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The Serpent King

by Jeff Zentner

eBook

1 of 1 copy available

A William C. Morris Award Finalist
A New York Times Notable Book
An Amazon Best Book of the Year
A Kirkus Reviews Best Book of the Year
A Publishers Weekly Best Book of the Year
A Shelf Awareness Best Teen Book of the Year
Named to BuzzFeed's "Best YA Books of 2016" list!
Named to Mashable's "Best YA Book of the Year" list!
"Move over, John Green; Zentner is coming for you." —The New York Public Library
"Will fill the infinite space that was left in your chest after you finished The Perks of Being a Wallflower." —BookRiot.com

Dill has had to wrestle with vipers his whole life—at home, as the only son of a Pentecostal minister who urges him to handle poisonous rattlesnakes, and at school, where he faces down bullies who target him for his father's extreme faith and very public fall from grace.

The only antidote to all this venom is his friendship with fellow outcasts Travis and Lydia. But as they are starting their senior year, Dill feels the coils of his future tightening around him. Dill's only escapes are his music and his secret feelings for Lydia—neither of which he is brave enough to share. Graduation feels more like an ending to Dill than a beginning. But even before then, he must cope with another ending—one that will rock his life to the core.

In this William C. Morris Award Finalist, debut novelist Jeff Zentner provides an unblinking and at times comic view of the hard realities of growing up in the Bible belt, and an intimate look at the struggles to find one's true self in the wreckage of the past.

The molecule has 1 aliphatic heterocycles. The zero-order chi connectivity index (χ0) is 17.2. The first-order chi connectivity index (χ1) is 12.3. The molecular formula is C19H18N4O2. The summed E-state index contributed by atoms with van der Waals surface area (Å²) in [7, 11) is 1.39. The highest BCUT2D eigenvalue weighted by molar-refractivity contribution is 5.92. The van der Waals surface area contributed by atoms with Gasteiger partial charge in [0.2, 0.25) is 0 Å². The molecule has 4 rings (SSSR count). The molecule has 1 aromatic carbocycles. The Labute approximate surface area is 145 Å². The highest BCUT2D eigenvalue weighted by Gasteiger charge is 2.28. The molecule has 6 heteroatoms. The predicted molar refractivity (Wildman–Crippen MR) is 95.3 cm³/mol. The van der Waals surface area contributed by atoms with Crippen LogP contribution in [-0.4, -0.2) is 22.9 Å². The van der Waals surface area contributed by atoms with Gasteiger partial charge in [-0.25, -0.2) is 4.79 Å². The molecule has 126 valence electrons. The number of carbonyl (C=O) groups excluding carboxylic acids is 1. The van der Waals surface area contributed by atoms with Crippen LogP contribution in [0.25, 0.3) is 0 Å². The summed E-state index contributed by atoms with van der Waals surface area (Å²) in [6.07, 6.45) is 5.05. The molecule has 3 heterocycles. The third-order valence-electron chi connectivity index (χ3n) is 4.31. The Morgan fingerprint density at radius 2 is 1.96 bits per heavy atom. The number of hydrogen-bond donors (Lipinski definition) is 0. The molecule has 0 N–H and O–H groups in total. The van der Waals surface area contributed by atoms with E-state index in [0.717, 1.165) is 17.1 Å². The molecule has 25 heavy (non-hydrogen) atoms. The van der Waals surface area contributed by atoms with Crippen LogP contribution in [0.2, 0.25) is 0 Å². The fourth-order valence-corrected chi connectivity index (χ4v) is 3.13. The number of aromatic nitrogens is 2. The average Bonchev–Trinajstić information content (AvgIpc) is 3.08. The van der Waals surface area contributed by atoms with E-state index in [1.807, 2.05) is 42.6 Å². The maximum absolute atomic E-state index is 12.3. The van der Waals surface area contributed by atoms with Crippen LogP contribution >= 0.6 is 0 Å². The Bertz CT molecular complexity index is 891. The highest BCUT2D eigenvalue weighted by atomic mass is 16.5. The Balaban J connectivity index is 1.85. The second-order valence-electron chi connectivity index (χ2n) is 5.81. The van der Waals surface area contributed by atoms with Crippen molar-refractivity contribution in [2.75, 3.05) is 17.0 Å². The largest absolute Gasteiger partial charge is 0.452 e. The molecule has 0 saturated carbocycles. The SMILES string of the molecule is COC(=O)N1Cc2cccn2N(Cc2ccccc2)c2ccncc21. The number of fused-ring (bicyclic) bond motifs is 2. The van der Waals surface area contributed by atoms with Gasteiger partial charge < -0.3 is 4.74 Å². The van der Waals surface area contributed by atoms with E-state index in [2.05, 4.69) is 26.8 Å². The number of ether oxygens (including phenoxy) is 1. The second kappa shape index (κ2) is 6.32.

"A story about friendship, family and forgiveness, it's as funny and witty as it is utterly heartbreaking." —PasteMagazine.com

"A brutally honest portrayal of teen life . . . [and] a love letter to the South from a man who really understands it." —Mashable.com
"I adored all three of these characters and the way they talked to and loved one another."—New York Times

Expand title description text
Publisher: Random House Children's Books

Kindle Book

  • Release date: March 8, 2016

OverDrive Read

  • ISBN: 9780553524048
  • File size: 3145 KB
  • Release date: March 8, 2016

EPUB eBook

  • ISBN: 9780553524048
  • File size: 3145 KB
  • Release date: March 8, 2016


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1 of 1 copy available

Formats

Kindle Book
OverDrive Read
EPUB eBook

Languages

English

Levels

ATOS: 4.4
Lexile® Measure: 630
Interest Level: 9-12(UG)

A William C. Morris Award Finalist
A New York Times Notable Book
An Amazon Best Book of the Year
A Kirkus Reviews Best Book of the Year
A Publishers Weekly Best Book of the Year
A Shelf Awareness Best Teen Book of the Year
Named to BuzzFeed's "Best YA Books of 2016" list!
Named to Mashable's "Best YA Book of the Year" list!
"Move over, John Green; Zentner is coming for you." —The New York Public Library
"Will fill the infinite space that was left in your chest after you finished The Perks of Being a Wallflower." —BookRiot.com

Dill has had to wrestle with vipers his whole life—at home, as the only son of a Pentecostal minister who urges him to handle poisonous rattlesnakes, and at school, where he faces down bullies who target him for his father's extreme faith and very public fall from grace.

The only antidote to all this venom is his friendship with fellow outcasts Travis and Lydia. But as they are starting their senior year, Dill feels the coils of his future tightening around him. Dill's only escapes are his music and his secret feelings for Lydia—neither of which he is brave enough to share. Graduation feels more like an ending to Dill than a beginning. But even before then, he must cope with another ending—one that will rock his life to the core.

In this William C. Morris Award Finalist, debut novelist Jeff Zentner provides an unblinking and at times comic view of the hard realities of growing up in the Bible belt, and an intimate look at the struggles to find one's true self in the wreckage of the past.
"A story about friendship, family and forgiveness, it's as funny and witty as it is utterly heartbreaking." —PasteMagazine.com

"A brutally honest portrayal of teen life . . . [and] a love letter to the South from a man who really understands it." —Mashable.com
"I adored all three of these characters and the way they talked to and loved one another."—New York Times

Expand title description text